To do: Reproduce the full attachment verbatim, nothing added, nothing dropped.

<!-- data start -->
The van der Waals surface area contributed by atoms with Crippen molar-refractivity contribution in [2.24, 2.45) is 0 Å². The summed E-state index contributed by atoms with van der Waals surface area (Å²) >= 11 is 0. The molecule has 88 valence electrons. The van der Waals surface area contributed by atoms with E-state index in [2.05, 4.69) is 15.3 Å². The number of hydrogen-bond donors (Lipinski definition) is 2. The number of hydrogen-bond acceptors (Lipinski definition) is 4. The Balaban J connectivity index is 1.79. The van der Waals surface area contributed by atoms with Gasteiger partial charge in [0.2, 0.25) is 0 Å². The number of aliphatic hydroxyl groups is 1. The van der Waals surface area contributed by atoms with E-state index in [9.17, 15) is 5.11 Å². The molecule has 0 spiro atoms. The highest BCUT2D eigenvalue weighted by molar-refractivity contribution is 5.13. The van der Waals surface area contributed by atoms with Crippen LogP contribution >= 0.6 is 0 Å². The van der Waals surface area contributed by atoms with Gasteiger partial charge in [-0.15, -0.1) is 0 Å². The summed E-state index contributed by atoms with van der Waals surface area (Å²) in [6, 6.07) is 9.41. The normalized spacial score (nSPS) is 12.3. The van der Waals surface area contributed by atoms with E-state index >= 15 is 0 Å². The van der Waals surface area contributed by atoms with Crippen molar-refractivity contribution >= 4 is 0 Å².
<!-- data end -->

The van der Waals surface area contributed by atoms with Crippen molar-refractivity contribution in [2.24, 2.45) is 0 Å². The summed E-state index contributed by atoms with van der Waals surface area (Å²) >= 11 is 0. The molecule has 88 valence electrons. The van der Waals surface area contributed by atoms with E-state index in [2.05, 4.69) is 15.3 Å². The number of hydrogen-bond donors (Lipinski definition) is 2. The number of hydrogen-bond acceptors (Lipinski definition) is 4. The Balaban J connectivity index is 1.79. The van der Waals surface area contributed by atoms with Gasteiger partial charge in [0.2, 0.25) is 0 Å². The number of aliphatic hydroxyl groups is 1. The van der Waals surface area contributed by atoms with E-state index in [9.17, 15) is 5.11 Å². The molecule has 0 spiro atoms. The highest BCUT2D eigenvalue weighted by molar-refractivity contribution is 5.13. The van der Waals surface area contributed by atoms with Crippen LogP contribution >= 0.6 is 0 Å². The van der Waals surface area contributed by atoms with Gasteiger partial charge in [-0.15, -0.1) is 0 Å². The summed E-state index contributed by atoms with van der Waals surface area (Å²) in [6, 6.07) is 9.41. The normalized spacial score (nSPS) is 12.3. The van der Waals surface area contributed by atoms with E-state index >= 15 is 0 Å². The van der Waals surface area contributed by atoms with Crippen molar-refractivity contribution >= 4 is 0 Å².